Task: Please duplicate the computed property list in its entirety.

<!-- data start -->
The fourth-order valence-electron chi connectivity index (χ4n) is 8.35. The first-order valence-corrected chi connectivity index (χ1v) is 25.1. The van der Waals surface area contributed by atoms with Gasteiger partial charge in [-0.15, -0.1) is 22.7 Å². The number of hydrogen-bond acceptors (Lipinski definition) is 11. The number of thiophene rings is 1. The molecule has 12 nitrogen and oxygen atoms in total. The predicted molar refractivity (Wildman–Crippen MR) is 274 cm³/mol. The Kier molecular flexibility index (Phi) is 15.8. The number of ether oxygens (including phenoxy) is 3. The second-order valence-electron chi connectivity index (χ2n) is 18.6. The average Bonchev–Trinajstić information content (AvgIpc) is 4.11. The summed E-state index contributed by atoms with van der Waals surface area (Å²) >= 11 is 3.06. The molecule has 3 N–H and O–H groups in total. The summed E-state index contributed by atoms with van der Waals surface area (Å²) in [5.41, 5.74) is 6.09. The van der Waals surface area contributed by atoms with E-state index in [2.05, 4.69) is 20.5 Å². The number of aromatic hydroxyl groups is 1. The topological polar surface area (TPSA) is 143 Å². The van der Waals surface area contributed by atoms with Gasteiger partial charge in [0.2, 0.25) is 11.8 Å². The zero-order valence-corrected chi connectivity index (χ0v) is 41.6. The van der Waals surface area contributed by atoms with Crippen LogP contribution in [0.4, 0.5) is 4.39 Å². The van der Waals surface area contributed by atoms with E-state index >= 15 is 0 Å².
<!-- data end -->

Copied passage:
The fourth-order valence-electron chi connectivity index (χ4n) is 8.35. The first-order valence-corrected chi connectivity index (χ1v) is 25.1. The van der Waals surface area contributed by atoms with Gasteiger partial charge in [-0.15, -0.1) is 22.7 Å². The number of hydrogen-bond acceptors (Lipinski definition) is 11. The number of thiophene rings is 1. The molecule has 12 nitrogen and oxygen atoms in total. The predicted molar refractivity (Wildman–Crippen MR) is 274 cm³/mol. The Kier molecular flexibility index (Phi) is 15.8. The number of ether oxygens (including phenoxy) is 3. The second-order valence-electron chi connectivity index (χ2n) is 18.6. The average Bonchev–Trinajstić information content (AvgIpc) is 4.11. The summed E-state index contributed by atoms with van der Waals surface area (Å²) >= 11 is 3.06. The molecule has 3 N–H and O–H groups in total. The summed E-state index contributed by atoms with van der Waals surface area (Å²) in [5.41, 5.74) is 6.09. The van der Waals surface area contributed by atoms with E-state index in [2.05, 4.69) is 20.5 Å². The number of aromatic hydroxyl groups is 1. The topological polar surface area (TPSA) is 143 Å². The van der Waals surface area contributed by atoms with Gasteiger partial charge in [0.2, 0.25) is 11.8 Å². The zero-order valence-corrected chi connectivity index (χ0v) is 41.6. The van der Waals surface area contributed by atoms with Crippen LogP contribution in [0.4, 0.5) is 4.39 Å². The van der Waals surface area contributed by atoms with E-state index >= 15 is 0 Å².